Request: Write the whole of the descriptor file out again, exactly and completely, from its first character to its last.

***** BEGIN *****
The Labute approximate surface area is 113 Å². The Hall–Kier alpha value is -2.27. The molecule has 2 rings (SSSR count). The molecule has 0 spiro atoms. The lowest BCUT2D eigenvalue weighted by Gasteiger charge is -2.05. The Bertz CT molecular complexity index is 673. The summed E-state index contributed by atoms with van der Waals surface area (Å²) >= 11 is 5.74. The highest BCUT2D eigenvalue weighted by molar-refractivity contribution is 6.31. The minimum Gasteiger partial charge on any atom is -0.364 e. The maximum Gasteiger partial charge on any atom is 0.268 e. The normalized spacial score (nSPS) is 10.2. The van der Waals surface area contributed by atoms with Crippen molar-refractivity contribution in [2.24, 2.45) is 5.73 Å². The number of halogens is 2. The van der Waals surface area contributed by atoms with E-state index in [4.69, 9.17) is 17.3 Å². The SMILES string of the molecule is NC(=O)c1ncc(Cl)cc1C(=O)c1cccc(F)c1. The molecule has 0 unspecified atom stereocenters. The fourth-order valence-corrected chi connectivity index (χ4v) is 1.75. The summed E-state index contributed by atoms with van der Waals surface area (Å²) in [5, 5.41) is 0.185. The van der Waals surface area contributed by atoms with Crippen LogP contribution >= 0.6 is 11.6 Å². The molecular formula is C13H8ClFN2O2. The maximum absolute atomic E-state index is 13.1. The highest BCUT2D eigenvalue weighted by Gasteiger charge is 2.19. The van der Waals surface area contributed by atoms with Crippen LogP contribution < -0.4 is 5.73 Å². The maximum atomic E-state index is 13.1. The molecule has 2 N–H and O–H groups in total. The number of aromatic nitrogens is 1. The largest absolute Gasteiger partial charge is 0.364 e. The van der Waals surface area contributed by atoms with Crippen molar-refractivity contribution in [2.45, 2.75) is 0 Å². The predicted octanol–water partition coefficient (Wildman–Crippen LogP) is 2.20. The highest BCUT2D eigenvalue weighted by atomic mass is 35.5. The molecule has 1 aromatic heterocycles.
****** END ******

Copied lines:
The Labute approximate surface area is 113 Å². The Hall–Kier alpha value is -2.27. The molecule has 2 rings (SSSR count). The molecule has 0 spiro atoms. The lowest BCUT2D eigenvalue weighted by Gasteiger charge is -2.05. The Bertz CT molecular complexity index is 673. The summed E-state index contributed by atoms with van der Waals surface area (Å²) >= 11 is 5.74. The highest BCUT2D eigenvalue weighted by molar-refractivity contribution is 6.31. The minimum Gasteiger partial charge on any atom is -0.364 e. The maximum Gasteiger partial charge on any atom is 0.268 e. The normalized spacial score (nSPS) is 10.2. The van der Waals surface area contributed by atoms with Crippen molar-refractivity contribution in [2.24, 2.45) is 5.73 Å². The number of halogens is 2. The van der Waals surface area contributed by atoms with E-state index in [4.69, 9.17) is 17.3 Å². The SMILES string of the molecule is NC(=O)c1ncc(Cl)cc1C(=O)c1cccc(F)c1. The molecule has 0 unspecified atom stereocenters. The fourth-order valence-corrected chi connectivity index (χ4v) is 1.75. The summed E-state index contributed by atoms with van der Waals surface area (Å²) in [5, 5.41) is 0.185. The van der Waals surface area contributed by atoms with Crippen LogP contribution >= 0.6 is 11.6 Å². The molecular formula is C13H8ClFN2O2. The maximum absolute atomic E-state index is 13.1. The highest BCUT2D eigenvalue weighted by Gasteiger charge is 2.19. The van der Waals surface area contributed by atoms with Crippen LogP contribution < -0.4 is 5.73 Å². The maximum atomic E-state index is 13.1. The molecule has 2 N–H and O–H groups in total. The number of aromatic nitrogens is 1. The largest absolute Gasteiger partial charge is 0.364 e. The van der Waals surface area contributed by atoms with Crippen molar-refractivity contribution in [2.45, 2.75) is 0 Å². The predicted octanol–water partition coefficient (Wildman–Crippen LogP) is 2.20. The highest BCUT2D eigenvalue weighted by atomic mass is 35.5. The molecule has 1 aromatic heterocycles.